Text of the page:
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Front Public Health ; 9: 758347, 2021.
Article in English | MEDLINE | ID: covidwho-1463526


Aim: The study aim was to assess the association of vitamin D supplementation before hospital admission and severe outcomes in subjects admitted for COVID-19. Methods: We performed a cross-sectional analysis of pseudonymised medical record data from subjects admitted to the Hospital de la Santa Creu i Sant Pau (Barcelona, Spain) for COVID-19 during March and April 2020. The composite primary study outcome was defined as death and/or invasive mechanical ventilation (IMV). Association between risk factors and study outcomes was evaluated by bivariate analysis, followed by logistic regression analysis. Results: In total, 1,267 persons were hospitalised during the observation period. Overall, 14.9% of the subjects were on active vitamin D supplementation treatment before admission. The subjects in the vitamin D group were significantly older than subjects without vitamin D supplementation. We observed higher rates of the primary outcome (death and/or IMV) among the persons with previous use of vitamin D (30.1 vs. 22.9% in those not receiving treatment). In the bivariate analysis, previous use of vitamin D was positively associated with death and/or IMV [odds ratio (OR): 1.45 95% CI: 1.03; 2.04]; however, after adjustment for other risk factors this association disappeared (OR: 1.09 95%CI: 0.65; 1.81). Conclusion: We did not find an association between vitamin D supplementation before hospital admission and death and/or IMV in subjects admitted for COVID-19. The age and the burden of age-associated comorbidities were independently associated with the in-hospital events.

COVID-19 , Vitamin D , Cross-Sectional Studies , Dietary Supplements , Humans , Morbidity , SARS-CoV-2
BMJ Open ; 11(7): e051237, 2021 07 22.
Article in English | MEDLINE | ID: covidwho-1322827


AIM: This study's objective was to assess the risk of severe in-hospital complications of patients admitted for COVID-19 and diabetes mellitus (DM). DESIGN: This was a cross-sectional study. SETTINGS: We used pseudonymised medical record data provided by six general hospitals from the HM Hospitales group in Spain. OUTCOME MEASURES: Multiple logistic regression analyses were used to identify variables associated with mortality and the composite of mortality or invasive mechanical ventilation (IMV) in the overall population, and stratified for the presence or absence of DM. Spline analysis was conducted on the entire population to investigate the relationship between glucose levels at admission and outcomes. RESULTS: Overall, 1621 individuals without DM and 448 with DM were identified in the database. Patients with DM were on average 5.1 years older than those without. The overall in-hospital mortality was 18.6% (N=301), and was higher among patients with DM than those without (26.3% vs 11.3%; p<0.001). DM was independently associated with death, and death or IMV (OR=2.33, 95% CI: 1.7 to 3.1 and OR=2.11, 95% CI: 1.6 to 2.8, respectively; p<0.001). In subjects with DM, the only variables independently associated with both outcomes were age >65 years, male sex and pre-existing chronic kidney disease. We observed a non-linear relationship between blood glucose levels at admission and risk of in-hospital mortality and death or IMV. The highest probability for each outcome (around 50%) was at random glucose of around 550 mg/dL (30.6 mmol/L), and the risks flattened above this value. CONCLUSION: The results confirm the high burden associated with DM in patients hospitalised with COVID-19 infection, particularly among men, the elderly and those with impaired kidney function. Moreover, hyperglycaemia on admission was strongly associated with poor outcomes, suggesting that personalised optimisation could help to improve outcome during the hospital stay.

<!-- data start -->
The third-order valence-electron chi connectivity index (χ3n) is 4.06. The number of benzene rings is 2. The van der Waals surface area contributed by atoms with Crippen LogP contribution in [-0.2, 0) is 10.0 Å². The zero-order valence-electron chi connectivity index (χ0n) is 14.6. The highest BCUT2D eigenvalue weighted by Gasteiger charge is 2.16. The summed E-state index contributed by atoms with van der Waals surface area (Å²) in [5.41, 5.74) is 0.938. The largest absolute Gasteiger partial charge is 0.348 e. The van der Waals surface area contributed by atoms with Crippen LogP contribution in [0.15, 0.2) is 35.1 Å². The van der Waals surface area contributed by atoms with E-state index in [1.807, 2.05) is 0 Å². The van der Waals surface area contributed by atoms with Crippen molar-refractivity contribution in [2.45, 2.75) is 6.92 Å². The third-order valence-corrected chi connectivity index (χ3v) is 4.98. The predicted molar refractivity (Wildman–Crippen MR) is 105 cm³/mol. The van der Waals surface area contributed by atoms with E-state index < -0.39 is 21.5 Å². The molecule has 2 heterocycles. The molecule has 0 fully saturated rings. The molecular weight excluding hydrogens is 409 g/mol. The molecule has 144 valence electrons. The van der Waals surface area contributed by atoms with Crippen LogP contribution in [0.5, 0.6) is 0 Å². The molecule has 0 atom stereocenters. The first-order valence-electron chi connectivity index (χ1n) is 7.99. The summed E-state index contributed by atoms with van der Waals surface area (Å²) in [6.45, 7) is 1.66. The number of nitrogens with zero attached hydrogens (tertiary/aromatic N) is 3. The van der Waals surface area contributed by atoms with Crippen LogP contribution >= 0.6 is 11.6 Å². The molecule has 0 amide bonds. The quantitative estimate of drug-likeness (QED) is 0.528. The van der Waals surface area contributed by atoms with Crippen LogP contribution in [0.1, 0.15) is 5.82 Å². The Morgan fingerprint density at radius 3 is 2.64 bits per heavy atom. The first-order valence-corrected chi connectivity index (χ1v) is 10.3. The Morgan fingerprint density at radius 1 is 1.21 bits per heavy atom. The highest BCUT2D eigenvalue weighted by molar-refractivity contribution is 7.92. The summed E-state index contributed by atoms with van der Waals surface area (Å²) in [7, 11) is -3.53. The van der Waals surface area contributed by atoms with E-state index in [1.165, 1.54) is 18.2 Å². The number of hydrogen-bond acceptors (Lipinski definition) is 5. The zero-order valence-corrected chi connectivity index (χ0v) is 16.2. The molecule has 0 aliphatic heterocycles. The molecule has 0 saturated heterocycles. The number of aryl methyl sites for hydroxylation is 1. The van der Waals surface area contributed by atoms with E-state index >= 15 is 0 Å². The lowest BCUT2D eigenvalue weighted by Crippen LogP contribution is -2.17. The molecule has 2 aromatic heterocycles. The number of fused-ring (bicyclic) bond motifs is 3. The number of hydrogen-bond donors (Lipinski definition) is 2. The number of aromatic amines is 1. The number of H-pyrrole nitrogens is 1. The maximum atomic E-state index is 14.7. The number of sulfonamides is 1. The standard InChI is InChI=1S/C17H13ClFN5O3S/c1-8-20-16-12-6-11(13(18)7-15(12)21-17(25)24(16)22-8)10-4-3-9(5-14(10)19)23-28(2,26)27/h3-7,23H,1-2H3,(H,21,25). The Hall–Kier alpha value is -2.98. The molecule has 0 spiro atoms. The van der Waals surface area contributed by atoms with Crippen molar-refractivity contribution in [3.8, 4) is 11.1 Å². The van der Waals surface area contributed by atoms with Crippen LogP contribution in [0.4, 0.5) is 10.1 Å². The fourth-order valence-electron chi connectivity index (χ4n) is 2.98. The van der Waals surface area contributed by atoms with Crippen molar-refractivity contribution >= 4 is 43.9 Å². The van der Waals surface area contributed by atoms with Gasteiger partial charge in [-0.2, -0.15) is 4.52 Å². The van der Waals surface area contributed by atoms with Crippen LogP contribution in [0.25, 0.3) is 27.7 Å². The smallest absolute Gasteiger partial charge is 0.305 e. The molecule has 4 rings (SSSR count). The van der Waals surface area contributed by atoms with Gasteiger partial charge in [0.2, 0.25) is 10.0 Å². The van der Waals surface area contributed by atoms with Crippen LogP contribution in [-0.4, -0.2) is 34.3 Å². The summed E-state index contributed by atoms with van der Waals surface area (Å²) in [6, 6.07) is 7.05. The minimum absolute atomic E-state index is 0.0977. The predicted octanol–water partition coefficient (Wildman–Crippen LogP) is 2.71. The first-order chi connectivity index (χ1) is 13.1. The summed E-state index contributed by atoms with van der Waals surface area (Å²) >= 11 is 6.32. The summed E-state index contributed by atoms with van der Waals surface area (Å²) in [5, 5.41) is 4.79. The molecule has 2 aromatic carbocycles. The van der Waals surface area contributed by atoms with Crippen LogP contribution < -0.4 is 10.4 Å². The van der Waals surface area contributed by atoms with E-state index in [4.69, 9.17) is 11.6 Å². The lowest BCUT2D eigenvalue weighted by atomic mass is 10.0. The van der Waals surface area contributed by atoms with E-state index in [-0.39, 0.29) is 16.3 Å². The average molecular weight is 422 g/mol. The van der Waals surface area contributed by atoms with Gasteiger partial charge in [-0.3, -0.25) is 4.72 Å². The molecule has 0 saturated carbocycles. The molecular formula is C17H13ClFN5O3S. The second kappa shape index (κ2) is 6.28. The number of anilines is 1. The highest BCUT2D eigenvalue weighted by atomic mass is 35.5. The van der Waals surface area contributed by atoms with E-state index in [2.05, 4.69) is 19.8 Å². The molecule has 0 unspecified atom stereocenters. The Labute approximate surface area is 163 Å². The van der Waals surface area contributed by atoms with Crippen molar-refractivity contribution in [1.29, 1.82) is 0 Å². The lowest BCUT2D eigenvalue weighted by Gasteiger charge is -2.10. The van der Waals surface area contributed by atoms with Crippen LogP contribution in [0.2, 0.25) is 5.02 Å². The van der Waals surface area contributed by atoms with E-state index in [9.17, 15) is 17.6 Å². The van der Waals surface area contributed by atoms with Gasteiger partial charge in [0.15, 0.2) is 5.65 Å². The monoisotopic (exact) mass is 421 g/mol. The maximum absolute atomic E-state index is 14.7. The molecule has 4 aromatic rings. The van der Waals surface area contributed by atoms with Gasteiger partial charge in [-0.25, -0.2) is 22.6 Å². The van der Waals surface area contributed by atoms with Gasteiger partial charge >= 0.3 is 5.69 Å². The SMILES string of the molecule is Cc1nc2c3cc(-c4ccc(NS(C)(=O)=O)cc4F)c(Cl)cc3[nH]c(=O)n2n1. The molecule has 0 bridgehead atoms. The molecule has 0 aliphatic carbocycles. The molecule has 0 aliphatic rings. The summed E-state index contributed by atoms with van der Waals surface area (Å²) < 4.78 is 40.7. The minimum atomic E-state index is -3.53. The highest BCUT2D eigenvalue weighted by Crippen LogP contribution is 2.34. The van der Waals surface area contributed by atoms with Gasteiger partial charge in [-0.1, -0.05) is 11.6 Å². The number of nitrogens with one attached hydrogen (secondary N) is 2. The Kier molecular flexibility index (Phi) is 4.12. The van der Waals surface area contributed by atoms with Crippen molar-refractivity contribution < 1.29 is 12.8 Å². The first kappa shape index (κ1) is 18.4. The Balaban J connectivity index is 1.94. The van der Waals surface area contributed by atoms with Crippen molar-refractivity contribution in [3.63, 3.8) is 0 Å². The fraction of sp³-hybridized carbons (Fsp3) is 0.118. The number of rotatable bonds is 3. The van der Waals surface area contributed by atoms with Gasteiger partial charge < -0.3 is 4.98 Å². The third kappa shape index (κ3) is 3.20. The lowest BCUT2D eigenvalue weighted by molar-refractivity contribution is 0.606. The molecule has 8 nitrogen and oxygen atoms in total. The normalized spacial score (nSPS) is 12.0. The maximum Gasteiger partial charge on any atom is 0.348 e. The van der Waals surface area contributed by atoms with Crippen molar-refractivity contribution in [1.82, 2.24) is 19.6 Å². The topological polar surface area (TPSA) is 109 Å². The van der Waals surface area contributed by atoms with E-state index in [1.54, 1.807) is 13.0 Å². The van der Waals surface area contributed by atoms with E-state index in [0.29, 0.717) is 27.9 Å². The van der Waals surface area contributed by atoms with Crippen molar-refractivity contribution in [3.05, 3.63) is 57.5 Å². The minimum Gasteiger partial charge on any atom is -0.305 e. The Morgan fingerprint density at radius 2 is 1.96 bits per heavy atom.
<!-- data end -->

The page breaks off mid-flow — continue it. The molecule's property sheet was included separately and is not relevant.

COVID-19 , Diabetes Mellitus , Aged , Cross-Sectional Studies , Diabetes Mellitus/epidemiology , Humans , Male , Retrospective Studies , Risk Factors , SARS-CoV-2 , Spain/epidemiology
Endocrinología, Diabetes y Nutrición (English ed.) ; 2020.
Article | ScienceDirect | ID: covidwho-907080